Thanks for quoting the email message. I have a policy of not quoting directly from personal email.

  5. Speech recognition software for repetitive motion disorder. Thanks for pointing out the error, though, it was certainly germane to the discussion.

  6. BioGPS's target audience

    "Larry's right, we're not attempting to do annotation, so BioGPS might not be useful to him. But he's not our target audience either..."

  7. Here's what the BioGPS team says on BioGPS's target audience.

    Larry has focused his entire scientific career on the study of HSP70 family genes. For people like Larry who only care about a handful of genes, they really don't have a great need for gene portals. They know their genes backward and forward, and they get their information directly by following the primary literature. Relative to that, every gene portal will be missing important information.

    You miss the point. There are hundreds of people who are knowledgeable about a small subset of genes. Almost all of them agree that the existing databases are not very accurate with respect to their genes.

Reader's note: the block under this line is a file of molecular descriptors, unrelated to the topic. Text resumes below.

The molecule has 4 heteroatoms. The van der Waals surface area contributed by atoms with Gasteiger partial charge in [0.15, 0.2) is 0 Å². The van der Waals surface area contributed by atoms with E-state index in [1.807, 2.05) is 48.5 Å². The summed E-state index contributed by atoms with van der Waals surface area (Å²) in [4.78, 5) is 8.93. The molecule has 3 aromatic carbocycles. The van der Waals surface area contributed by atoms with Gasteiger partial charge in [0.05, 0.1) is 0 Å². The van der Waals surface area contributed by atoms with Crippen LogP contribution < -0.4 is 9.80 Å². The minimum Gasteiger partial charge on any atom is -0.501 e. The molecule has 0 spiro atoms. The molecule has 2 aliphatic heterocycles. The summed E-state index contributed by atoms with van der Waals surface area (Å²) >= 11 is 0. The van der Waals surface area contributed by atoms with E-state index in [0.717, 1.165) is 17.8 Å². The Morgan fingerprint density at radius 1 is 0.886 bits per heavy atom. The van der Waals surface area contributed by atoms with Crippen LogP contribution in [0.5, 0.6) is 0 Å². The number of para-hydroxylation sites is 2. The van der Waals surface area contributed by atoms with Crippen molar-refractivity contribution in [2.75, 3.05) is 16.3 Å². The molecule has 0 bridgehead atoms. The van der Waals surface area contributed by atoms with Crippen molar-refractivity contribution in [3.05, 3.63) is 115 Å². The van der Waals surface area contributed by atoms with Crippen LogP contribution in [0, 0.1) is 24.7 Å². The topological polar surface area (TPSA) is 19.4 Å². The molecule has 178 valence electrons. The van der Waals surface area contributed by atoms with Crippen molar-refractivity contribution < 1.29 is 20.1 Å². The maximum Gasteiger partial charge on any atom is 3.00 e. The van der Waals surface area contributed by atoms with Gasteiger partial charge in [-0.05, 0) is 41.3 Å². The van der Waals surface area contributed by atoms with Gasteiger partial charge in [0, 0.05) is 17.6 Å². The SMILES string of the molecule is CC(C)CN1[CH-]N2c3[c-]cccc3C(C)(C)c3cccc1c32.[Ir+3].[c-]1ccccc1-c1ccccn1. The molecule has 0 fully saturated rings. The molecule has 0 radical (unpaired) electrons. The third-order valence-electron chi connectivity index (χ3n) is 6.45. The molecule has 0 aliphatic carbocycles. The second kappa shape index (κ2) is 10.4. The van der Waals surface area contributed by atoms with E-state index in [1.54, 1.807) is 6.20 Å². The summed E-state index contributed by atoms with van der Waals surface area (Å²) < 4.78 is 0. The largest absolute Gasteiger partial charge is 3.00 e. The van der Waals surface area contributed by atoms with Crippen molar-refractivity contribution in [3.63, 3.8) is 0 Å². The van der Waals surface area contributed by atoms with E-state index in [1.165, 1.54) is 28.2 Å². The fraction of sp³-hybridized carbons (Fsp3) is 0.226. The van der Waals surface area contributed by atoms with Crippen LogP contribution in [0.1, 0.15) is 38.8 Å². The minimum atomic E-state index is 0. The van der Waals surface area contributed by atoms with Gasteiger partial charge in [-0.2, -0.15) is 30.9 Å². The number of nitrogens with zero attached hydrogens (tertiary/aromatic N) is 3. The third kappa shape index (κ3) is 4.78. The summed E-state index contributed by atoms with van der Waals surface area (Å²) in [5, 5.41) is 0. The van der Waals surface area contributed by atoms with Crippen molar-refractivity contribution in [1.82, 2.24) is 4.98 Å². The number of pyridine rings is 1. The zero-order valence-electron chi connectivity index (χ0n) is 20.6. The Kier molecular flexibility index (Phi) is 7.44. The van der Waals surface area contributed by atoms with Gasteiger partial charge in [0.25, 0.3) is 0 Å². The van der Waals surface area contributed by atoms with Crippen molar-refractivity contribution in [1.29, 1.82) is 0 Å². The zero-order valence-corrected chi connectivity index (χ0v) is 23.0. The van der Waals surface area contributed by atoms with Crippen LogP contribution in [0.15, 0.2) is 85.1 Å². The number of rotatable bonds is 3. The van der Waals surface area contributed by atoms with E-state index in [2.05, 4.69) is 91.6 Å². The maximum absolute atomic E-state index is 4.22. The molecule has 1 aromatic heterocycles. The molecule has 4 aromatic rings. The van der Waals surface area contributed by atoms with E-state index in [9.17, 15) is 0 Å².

What's the logical conclusion?

    I suppose you could conclude that the only thing wrong with biological databases is that they aren't very accurate for those genes that have been intensively studied but they are extremely useful for all the other genes.

    Large scale experiments, such as expression studies, are very important and useful but the very nature of such work means that the researchers don't know very much about the genes they're working with.

    The goal is to connect the survey results with the experts on individual genes to see if the survey results are accurate. You don't so this by simply linking to existing biological databases and hoping that everyone will assume the database entries are accurate, and so are the survey results.

    Real science means getting down and dirty and exploring the details. Superficial isn't going to work and it could, in fact, be very harmful.

  8. Reply to Larry's comment posted here.

    "Does your blender also cook eggs for you in the morning? If not, is the blender useless?"